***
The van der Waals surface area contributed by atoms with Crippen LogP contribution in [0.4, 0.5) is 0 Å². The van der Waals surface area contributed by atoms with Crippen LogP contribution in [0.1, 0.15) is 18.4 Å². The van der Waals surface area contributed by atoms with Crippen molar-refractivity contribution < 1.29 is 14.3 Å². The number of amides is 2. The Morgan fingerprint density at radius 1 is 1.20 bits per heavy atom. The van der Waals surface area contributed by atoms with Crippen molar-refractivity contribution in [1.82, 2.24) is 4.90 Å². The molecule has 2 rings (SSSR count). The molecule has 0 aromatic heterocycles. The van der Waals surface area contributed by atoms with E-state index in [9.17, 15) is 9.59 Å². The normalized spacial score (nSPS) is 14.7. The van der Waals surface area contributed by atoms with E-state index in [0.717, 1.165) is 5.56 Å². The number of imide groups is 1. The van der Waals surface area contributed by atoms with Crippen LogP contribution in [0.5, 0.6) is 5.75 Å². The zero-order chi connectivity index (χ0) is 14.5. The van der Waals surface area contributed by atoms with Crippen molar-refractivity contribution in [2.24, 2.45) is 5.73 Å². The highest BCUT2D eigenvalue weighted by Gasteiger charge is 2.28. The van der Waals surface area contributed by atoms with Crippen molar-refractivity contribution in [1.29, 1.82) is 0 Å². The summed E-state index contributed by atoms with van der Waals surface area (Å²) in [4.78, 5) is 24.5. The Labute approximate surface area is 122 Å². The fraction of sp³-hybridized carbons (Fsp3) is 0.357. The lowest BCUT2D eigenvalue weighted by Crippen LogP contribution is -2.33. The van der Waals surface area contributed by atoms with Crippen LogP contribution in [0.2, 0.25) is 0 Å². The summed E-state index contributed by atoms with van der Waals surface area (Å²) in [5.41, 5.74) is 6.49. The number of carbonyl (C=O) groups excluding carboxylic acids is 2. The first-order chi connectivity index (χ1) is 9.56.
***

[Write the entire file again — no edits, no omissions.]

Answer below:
The van der Waals surface area contributed by atoms with Crippen LogP contribution in [0.4, 0.5) is 0 Å². The van der Waals surface area contributed by atoms with Crippen LogP contribution in [0.1, 0.15) is 18.4 Å². The van der Waals surface area contributed by atoms with Crippen molar-refractivity contribution < 1.29 is 14.3 Å². The number of amides is 2. The Morgan fingerprint density at radius 1 is 1.20 bits per heavy atom. The van der Waals surface area contributed by atoms with Crippen molar-refractivity contribution in [1.82, 2.24) is 4.90 Å². The molecule has 2 rings (SSSR count). The molecule has 0 aromatic heterocycles. The van der Waals surface area contributed by atoms with E-state index in [9.17, 15) is 9.59 Å². The normalized spacial score (nSPS) is 14.7. The van der Waals surface area contributed by atoms with E-state index in [0.717, 1.165) is 5.56 Å². The number of imide groups is 1. The van der Waals surface area contributed by atoms with Crippen LogP contribution in [0.5, 0.6) is 5.75 Å². The zero-order chi connectivity index (χ0) is 14.5. The van der Waals surface area contributed by atoms with Crippen molar-refractivity contribution in [2.24, 2.45) is 5.73 Å². The highest BCUT2D eigenvalue weighted by Gasteiger charge is 2.28. The van der Waals surface area contributed by atoms with Crippen molar-refractivity contribution in [1.29, 1.82) is 0 Å². The summed E-state index contributed by atoms with van der Waals surface area (Å²) in [4.78, 5) is 24.5. The Labute approximate surface area is 122 Å². The fraction of sp³-hybridized carbons (Fsp3) is 0.357. The lowest BCUT2D eigenvalue weighted by Crippen LogP contribution is -2.33. The van der Waals surface area contributed by atoms with Crippen LogP contribution in [0.2, 0.25) is 0 Å². The summed E-state index contributed by atoms with van der Waals surface area (Å²) in [5.41, 5.74) is 6.49. The number of carbonyl (C=O) groups excluding carboxylic acids is 2. The first-order chi connectivity index (χ1) is 9.56.